(2) Let us move on to the law of evidence. You seem to be basing your assertions concerning the relocated classrooms on hearsay -- "plenty of students" have complained that relocated classrooms have "no light, no ventilation, no electricity." As you might recall from evidence, the point of the prohibition on hearsay is that it is presumed to be lacking in credibility. I think it safe to say that your assertions of what other students have said about the relocated classrooms lack credibility. I am sure that the parishioners of the church where most of the classes off-campus are being held would certainly be interested to hear that their tithes will need to be raised this year to pay for "light" and "electricity." (Incidentally, your complaints about the off-campus classrooms raise an interesting point -- without the workers to clean your classrooms, would you really want to have class in 209 or 309, sitting up to your knees in trash and scum?)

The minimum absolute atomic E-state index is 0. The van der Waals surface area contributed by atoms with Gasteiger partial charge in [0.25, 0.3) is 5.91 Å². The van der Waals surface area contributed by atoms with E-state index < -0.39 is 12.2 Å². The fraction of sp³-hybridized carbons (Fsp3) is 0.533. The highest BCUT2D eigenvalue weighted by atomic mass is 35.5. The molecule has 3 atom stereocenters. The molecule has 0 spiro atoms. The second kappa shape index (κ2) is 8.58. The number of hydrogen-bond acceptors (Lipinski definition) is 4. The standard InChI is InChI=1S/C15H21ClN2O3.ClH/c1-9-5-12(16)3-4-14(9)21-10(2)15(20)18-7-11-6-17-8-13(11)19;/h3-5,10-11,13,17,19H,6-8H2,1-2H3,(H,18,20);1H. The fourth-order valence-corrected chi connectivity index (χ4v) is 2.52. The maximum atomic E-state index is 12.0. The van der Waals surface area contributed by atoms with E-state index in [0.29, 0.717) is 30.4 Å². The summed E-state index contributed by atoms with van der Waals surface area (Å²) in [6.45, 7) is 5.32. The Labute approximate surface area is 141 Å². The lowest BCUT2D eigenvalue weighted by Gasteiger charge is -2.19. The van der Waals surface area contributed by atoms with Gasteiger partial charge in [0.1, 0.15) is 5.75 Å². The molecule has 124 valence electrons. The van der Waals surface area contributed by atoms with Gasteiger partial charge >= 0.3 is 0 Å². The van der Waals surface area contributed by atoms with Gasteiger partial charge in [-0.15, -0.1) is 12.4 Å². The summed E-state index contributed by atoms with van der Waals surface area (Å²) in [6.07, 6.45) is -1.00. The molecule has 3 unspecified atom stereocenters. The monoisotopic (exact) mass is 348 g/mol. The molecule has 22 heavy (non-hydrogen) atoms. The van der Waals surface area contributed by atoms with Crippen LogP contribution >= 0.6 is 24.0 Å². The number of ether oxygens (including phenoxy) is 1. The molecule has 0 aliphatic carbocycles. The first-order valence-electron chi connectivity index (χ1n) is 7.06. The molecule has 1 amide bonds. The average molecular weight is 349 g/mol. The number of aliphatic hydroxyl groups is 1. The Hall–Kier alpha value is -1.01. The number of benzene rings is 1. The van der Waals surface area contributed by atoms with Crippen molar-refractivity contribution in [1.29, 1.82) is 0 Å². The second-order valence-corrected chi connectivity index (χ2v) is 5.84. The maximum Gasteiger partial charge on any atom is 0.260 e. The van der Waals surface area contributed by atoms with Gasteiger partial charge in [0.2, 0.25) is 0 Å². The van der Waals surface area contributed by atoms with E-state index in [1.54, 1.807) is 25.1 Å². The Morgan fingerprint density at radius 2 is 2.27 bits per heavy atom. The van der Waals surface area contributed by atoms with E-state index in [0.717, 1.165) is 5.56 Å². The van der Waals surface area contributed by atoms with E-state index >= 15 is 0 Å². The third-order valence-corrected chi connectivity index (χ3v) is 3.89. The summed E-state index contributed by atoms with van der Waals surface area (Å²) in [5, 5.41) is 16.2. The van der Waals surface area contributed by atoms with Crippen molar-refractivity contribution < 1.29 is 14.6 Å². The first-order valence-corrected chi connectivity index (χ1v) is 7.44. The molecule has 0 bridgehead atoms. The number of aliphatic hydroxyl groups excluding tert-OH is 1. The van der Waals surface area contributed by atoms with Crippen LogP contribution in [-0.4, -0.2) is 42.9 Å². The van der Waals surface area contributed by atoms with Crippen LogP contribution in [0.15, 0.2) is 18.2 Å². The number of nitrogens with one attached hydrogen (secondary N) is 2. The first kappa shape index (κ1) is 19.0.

(3) One of your complaints (and, to be fair, the only major complaint I have personally heard about the church where classes are being held) is that it lacks sufficient outlets for the use of laptops. Here, we move to constitutional law, and the absence of a "right to laptops in the classroom." There is no such right. Many professors outlaw the use of laptops in the classroom completely -- having to take notes by hand will prepare you (a) for the bar exam, as many states do not provide unlimited use of the laptop for persons taking the bar, and (b) for legal practice in the real world, where most courts prohibit attorneys from bringing computers into the courtroom. If a professor can prohibit you from using a laptop in its entirety, certainly a professor can limit your use of a laptop by means of fewer outlets.

After this little lesson in the law, hopefully you, at least, can feel like a first-tier law student, albeit in a "second-tier school."

Posted by: Lindsay Harrison | Mar 9, 2006 9:16:28 PM